Pagani, the Madonna of the hens
A traditional Easter celebration in Southern Italy
A really particular event takes place in Pagani during the Easter period: the so called Madonna of hens (Madonna delle galline, in Italian).
The event lasts one day and every family sets in his yard a little aisle to the Madonna, the “toselli”, they are the symbol of maternity and the entrance, looking like a womb.
Legends say that a paint of the Madonna was found by some hens, at some point. Result is the tradition of every family giving a hen to the church for a while, as a symbolic gift.
During the celebrations, some food tasting time too: try some typical artichocke filled with oil, garlic and parsley, grilled on the charcoal.
With the contribution of: Regione Campania, Unione Europea – POC Campania 2014-2020 & Fondazione Film Commission Regione Campania
Video full text: Madonna of the hens (Part 1)
A tiny cup of coffee – on the terrace of the highest hotel in Naples.
This morning from Naples we’re off to the nearby town of Pagani,
where, at Easter time, there is a particular type of festival.
Zoe, who studies anthropology, wants to see it.
It’s the festival of the Madonna of the hens!
It’s late… let’s go! The Madonna and the hens are waiting for us.
The hens? It must be a hen house!
The party has already begun.
We’re on the road heading for Pagani.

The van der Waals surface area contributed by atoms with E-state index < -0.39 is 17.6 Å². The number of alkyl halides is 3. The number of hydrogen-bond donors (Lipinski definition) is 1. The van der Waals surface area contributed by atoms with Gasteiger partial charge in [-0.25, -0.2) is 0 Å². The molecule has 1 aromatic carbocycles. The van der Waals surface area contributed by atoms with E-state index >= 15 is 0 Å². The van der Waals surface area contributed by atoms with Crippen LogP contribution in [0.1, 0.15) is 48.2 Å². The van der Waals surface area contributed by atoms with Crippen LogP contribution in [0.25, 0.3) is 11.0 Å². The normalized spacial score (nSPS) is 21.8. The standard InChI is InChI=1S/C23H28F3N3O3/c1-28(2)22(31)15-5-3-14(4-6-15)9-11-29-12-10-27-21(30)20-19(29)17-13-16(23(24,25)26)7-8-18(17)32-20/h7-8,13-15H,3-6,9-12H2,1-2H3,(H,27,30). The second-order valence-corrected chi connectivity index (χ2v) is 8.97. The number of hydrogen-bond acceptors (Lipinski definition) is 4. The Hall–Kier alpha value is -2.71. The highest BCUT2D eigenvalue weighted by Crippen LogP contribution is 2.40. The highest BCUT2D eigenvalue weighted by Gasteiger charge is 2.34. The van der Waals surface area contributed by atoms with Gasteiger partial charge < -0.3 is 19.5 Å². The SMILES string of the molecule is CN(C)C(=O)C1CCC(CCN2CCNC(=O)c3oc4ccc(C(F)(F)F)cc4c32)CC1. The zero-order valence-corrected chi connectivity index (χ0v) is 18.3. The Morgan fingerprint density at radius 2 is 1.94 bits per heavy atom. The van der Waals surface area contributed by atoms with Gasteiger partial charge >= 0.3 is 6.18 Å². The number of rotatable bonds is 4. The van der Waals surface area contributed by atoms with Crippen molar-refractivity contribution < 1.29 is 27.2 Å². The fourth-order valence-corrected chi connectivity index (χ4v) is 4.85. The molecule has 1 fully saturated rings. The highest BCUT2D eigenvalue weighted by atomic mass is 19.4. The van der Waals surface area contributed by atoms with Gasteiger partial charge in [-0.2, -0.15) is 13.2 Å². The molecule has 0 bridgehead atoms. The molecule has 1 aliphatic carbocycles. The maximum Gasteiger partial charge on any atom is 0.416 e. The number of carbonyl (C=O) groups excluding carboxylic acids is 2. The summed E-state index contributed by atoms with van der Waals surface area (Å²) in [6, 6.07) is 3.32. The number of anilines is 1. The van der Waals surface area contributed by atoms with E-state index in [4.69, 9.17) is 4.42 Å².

Come on, we’re late, it’s already passed through.
Has the procession already passed? Yes, at 9 am.
It’s finished! The Madonna has already been out – of course not, it’s not over!
I have done my research, the festival goes on, the Madonna returns at one in the morning.
It finishes tomorrow morning, and goes on all day.
How do you know that?
I have done my research, the anthropologists in this area have excelled themselves.
So, where are we going now?
I’m taking you to the toselli, the courtyards where they prepare… but I’m telling you nothing.
You have to see it for yourself!
Every family has set up a small altar to the Madonna in their own courtyard.
Here they call it a tosello, in the Spanish way.
Like this one? Is this a tosello?
It’s a small altar.
Certainly. It’s the symbol of the maternal.
It resembles a womb, a uterus! A gut.
You enter and down there is this altar that is in fact a cavern.
With the Madonna and the hens, beautiful!
A sense of the divine that is absolutely female.
I understand, you’ve brought me to Naples to see the womanly Naples.
This place is also called Pagani, what more is there to say!
The sentiment is that of a Madonna – that is a woman, a divine creator.
To whom we continue to pay attention, and love.
Because it is the bosom and everything there that is positive.
It’s not war, it’s not aggressiveness, it’s the opposite – it’s life!
“Beautiful young lady, what’s your name? – Beautiful young lady, what’s your name? – My name is sana core, what do you want.
Can you translate it for me? You neither, right?
I’ve got it, we have to learn the dance.
You always have to move, turning like this.
She has to learn, doesn’t she?
Madonna of the hens (Part 2)
My daughter Zoe and I are in Pagani,
a town not far from Naples where a traditional Easter-time festival is under way.
It’s the festival of the Madonna of the hens.
A particular feature of the festival is that the inhabitants of Pagani arrange small altars or toselli in the courtyards of their homes.
This is a tosello, an actual arrangement set up by the family.
Have you seen the symbols? The artichoke, today is the day of the artichoke,
then the birds, the hens, the dove… a veritable hen house.
This deeply felt tradition continues.
We wait for it all year!
We are at the so-called African tosello, the historical one,